GOP senator: 'Nobody really believes' next president should fill Supreme Court vacancy
© Greg Nash

Sen. Jeff FlakeJeffrey (Jeff) Lane FlakeOn The Trail: Arizona is microcosm of battle for the GOP Trump looms large over fractured Arizona GOP Why Republican politicians are sticking with Trump MORE is knocking his party's Supreme Court strategy, arguing the opposition to taking up President Obama's nominee boils down to politics. 

The Arizona Republican, who is a member of the Judiciary Committee, told The Daily Beast that "nobody really believes" a Supreme Court seat should remain vacant until the next president is sworn in.  
 
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"Our position shouldn’t be that the next president ought to decide. Nobody really believes that, because if this were the last year of a Republican presidency nobody would say that,” Flake said. 
 
His comments pit him against GOP leaders, who argue the entrenched court fight is not about a person, but the principle that Supreme Court vacancies should not be filled during a presidential election year. They have pledged to block Obama's nominee, Merrick Garland, from getting a hearing or a vote.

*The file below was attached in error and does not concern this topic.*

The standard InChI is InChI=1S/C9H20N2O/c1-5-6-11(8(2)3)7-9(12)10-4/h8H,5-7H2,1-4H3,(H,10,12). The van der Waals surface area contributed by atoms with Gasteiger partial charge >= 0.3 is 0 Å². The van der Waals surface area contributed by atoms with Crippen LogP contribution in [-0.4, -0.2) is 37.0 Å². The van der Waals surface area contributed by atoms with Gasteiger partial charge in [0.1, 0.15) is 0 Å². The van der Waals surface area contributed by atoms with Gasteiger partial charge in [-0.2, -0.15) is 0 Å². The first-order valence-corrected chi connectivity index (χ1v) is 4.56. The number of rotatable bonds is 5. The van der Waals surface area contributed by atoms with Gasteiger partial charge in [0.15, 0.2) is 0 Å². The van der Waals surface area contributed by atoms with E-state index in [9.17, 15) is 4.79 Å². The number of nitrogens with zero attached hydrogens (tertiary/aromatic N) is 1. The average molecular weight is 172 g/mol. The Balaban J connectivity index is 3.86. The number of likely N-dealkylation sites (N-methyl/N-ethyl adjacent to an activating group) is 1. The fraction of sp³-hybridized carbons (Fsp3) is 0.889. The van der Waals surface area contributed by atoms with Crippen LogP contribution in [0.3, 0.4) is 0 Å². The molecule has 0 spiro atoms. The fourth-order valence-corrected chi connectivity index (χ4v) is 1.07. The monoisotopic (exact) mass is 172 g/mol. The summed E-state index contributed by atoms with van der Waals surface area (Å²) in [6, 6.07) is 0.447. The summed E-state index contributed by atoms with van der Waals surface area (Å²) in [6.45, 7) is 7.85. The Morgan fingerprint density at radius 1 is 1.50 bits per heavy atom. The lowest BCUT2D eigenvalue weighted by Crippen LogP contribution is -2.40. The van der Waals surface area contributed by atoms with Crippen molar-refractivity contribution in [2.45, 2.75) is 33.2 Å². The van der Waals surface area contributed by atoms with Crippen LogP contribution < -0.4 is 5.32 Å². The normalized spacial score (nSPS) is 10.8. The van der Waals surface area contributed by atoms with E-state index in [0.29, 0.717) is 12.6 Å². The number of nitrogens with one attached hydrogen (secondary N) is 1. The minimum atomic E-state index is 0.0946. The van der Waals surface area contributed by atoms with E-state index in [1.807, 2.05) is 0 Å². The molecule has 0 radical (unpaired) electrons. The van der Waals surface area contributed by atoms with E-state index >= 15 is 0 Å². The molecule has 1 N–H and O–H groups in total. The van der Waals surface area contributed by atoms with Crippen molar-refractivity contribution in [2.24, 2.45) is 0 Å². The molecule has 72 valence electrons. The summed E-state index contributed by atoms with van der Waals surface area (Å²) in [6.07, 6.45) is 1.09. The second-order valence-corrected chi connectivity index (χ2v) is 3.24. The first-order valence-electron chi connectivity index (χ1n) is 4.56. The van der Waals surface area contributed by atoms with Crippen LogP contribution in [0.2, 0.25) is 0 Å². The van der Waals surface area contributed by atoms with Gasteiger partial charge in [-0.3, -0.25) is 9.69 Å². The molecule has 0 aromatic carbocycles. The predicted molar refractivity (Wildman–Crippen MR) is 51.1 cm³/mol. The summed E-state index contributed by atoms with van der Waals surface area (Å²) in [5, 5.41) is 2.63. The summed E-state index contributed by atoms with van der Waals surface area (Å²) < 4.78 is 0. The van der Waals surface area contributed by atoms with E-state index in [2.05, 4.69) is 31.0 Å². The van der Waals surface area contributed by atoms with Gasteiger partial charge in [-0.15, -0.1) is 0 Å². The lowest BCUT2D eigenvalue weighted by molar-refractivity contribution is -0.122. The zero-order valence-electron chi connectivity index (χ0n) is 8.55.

But Flake appeared to criticize that thinking, arguing GOP senators should focus instead on getting the "most conservative justice" to replace Justice Antonin Scalia, who died in February. 
 
"That ought to be the principle, and that would allow for us to go with Garland if the alternative is somebody more liberal," he added. 
 
Flake opened the door earlier this year to confirming Garland during a lame-duck session if Democrat Hillary ClintonHillary Diane Rodham ClintonCommunion vote puts spotlight on Hispanic Catholics Trump's biggest political obstacle is Trump The Memo: Some Democrats worry rising crime will cost them MORE wins the presidential election in November. 
 
At the time, he predicted more Republicans would be open to the idea and would prefer to confirm Garland, considered a moderate, versus a potentially more liberal pick from Clinton.